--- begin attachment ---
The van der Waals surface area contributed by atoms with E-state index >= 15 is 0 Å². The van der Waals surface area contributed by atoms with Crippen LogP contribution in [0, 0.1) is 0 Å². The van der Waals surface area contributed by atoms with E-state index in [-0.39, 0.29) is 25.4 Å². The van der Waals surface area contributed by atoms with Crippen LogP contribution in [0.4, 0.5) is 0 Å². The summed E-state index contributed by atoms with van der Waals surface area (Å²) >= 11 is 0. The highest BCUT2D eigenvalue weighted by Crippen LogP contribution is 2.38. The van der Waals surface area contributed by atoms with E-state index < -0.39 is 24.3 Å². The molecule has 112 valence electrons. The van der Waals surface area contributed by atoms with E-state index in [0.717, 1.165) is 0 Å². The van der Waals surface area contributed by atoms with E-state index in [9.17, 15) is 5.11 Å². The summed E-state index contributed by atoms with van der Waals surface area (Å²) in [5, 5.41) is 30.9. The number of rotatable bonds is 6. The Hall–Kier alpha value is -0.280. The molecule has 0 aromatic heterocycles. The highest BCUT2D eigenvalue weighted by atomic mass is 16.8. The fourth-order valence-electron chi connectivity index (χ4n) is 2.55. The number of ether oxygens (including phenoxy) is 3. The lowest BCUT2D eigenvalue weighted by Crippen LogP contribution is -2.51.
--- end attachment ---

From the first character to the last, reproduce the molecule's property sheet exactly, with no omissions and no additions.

The van der Waals surface area contributed by atoms with E-state index >= 15 is 0 Å². The van der Waals surface area contributed by atoms with Crippen LogP contribution in [0, 0.1) is 0 Å². The van der Waals surface area contributed by atoms with E-state index in [-0.39, 0.29) is 25.4 Å². The van der Waals surface area contributed by atoms with Crippen LogP contribution in [0.4, 0.5) is 0 Å². The summed E-state index contributed by atoms with van der Waals surface area (Å²) >= 11 is 0. The highest BCUT2D eigenvalue weighted by Crippen LogP contribution is 2.38. The van der Waals surface area contributed by atoms with E-state index < -0.39 is 24.3 Å². The molecule has 112 valence electrons. The van der Waals surface area contributed by atoms with E-state index in [0.717, 1.165) is 0 Å². The van der Waals surface area contributed by atoms with E-state index in [9.17, 15) is 5.11 Å². The summed E-state index contributed by atoms with van der Waals surface area (Å²) in [5, 5.41) is 30.9. The number of rotatable bonds is 6. The Hall–Kier alpha value is -0.280. The molecule has 0 aromatic heterocycles. The highest BCUT2D eigenvalue weighted by atomic mass is 16.8. The fourth-order valence-electron chi connectivity index (χ4n) is 2.55. The number of ether oxygens (including phenoxy) is 3. The lowest BCUT2D eigenvalue weighted by Crippen LogP contribution is -2.51.